Managing medications can be complicated, particularly if you are taking several prescription drugs that treat different conditions. When we think of medications, we normally think of them as tools for getting better. We may not be aware there can be harms as well as benefits and many medications can cause side effects. Medications can also have an impact on our social, school and work lives. Some medications affect our ability to remember and learn things. This could impair our ability to do well in school or perform at work.

Some people use medications over the long term because they find the drugs helpful for managing ongoing health problems. But it is important to remember that making good decisions about using medications involves regular consultations with a healthcare professional and weighing the benefits and risks of continuing use.

When you receive treatment for any health concern, you need to make choices that fit your needs and your values. Your doctor, pharmacist, and other health care providers can guide you through different options and help you understand the risks and benefits, but in most cases, the final decision is up to you.

Medications are drugs manufactured to help people deal with a range of health issues. Some medications are psychoactive (mind altering) while others are not. We use medications to relieve symptoms of medical conditions, to combat both short-term and chronic illness, and to manage our daily lives. It is important to note that while medication may be beneficial, they can also be harmful. It is very important to consult with your healthcare provider, doctor or pharmacist about proper management of medication(s).

Some medications, such as those for colds, flu, headaches and stomach aches, are sold over the counter and therefore do not require a prescription. Medications that are prescribed include the following:

  • antibiotics (for bacterial infections
  • antidepressants (for depression)
  • Cardiovascular drugs (for heart disease)
  • opiates (for pain)
  • stimulants )for attention deficit hyperactivity disorder)
  • tranquilizers and sleeping pills (for stress, anxiety and sleeping problems)

The following strategies can make managing medication(s) easier and safer:

  • Follow medication directions and dose as prescribed by your healthcare professional
  • Confirm the exact dose and timing of each medication with your pharmacist. Follow the schedule exactly, and take the exact dose prescribed.
  • Verify your information with your pharmacist each time you fill or start a new prescription to keep you on track.
  • Make taking your medications part of your daily routine; for example, try setting a timer on your phone, watch or alarm clock.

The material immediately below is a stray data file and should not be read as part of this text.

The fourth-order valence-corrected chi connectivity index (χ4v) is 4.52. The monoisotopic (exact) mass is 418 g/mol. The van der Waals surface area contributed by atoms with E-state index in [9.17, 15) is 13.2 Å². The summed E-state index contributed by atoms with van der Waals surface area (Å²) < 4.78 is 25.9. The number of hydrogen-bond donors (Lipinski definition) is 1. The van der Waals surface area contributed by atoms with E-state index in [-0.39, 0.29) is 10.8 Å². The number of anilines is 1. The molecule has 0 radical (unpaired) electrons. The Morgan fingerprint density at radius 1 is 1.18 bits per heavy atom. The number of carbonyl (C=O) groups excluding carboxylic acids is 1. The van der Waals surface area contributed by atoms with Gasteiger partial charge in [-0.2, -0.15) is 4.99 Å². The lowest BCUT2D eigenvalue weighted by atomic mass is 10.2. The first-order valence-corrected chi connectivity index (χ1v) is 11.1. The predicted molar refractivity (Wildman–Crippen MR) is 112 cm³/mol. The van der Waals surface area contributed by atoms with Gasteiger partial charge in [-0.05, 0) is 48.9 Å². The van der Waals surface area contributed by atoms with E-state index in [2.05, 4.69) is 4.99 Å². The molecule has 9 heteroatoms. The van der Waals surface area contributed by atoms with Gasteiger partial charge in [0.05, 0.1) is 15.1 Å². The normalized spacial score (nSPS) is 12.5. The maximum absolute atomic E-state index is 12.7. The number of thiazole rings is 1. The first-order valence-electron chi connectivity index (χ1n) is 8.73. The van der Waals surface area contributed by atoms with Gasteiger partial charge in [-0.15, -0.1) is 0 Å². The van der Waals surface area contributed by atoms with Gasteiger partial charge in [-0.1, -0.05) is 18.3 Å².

• Make sure all clinicians know what medications you take. If you go to different clinicians for different conditions, it’s extremely important to tell each of them about the medications you are taking.
  • Never stop taking a medicine on your own. Always get your physician or clinician’s guidance. Some medicines must be stopped gradually to avoid complications. If the medicine is making you feel sick or causing side effects that are difficult to tolerate, ask about adjusting the dose or changing the medicine.
  • Medication should always be stored safely in a dry, cool place.
  • If children are around, keep medicine containers out of reach, especially those without childproof caps. Some medicines have bright colors and shapes that children can mistake as candy.
  • Never take medicine in the dark or when you are tired or distracted. You might take the wrong medicine or too much.
  • Take only your own prescriptions.
  • Ask your pharmacist before drinking alcohol. Some medications interact poorly with alcohol. Ask your physician or pharmacist if it is safe to drink while taking any prescription or over-the-counter medicine.

Medications usually come as pills or tablets and are swallowed or administered as suppositories. Some medications come in liquid form and can be injected. Other medications come in slips that fit under the tongue and dissolve in the mouth. Medications can be short-, medium-, or long-acting, referring to the length of time the drug affects the body.

Different medications affect the brain and body in different ways. For example:

  • Stimulant medications speed up activity in the central nervous system;
  • Depressant medications slow down activity in the brain.
  • Pain medications block pain receptors in the brain, thereby decreasing the amount of pain felt.
  • Antibiotics treat bacterial infections by killing the bacteria or preventing it from multiplying.

The way a form of medication affects us depends on more than just the type, dosage and method of administration. Other factors include our:

  • past experiences with the drug,
  • present mood and circumstances,
  • weight and age, and
  • use (or non-use) of other drugs at the same time

In consultation with your healthcare professional you can make an informed decision about the benefits and risks of taking a prescribed medication and discuss situations where a medication may reduce your ability to function safely and act responsibly.
Always read the label and other information provided with the medication and check for warnings concerning the effects on physical and mental functioning (e.g., driving ability).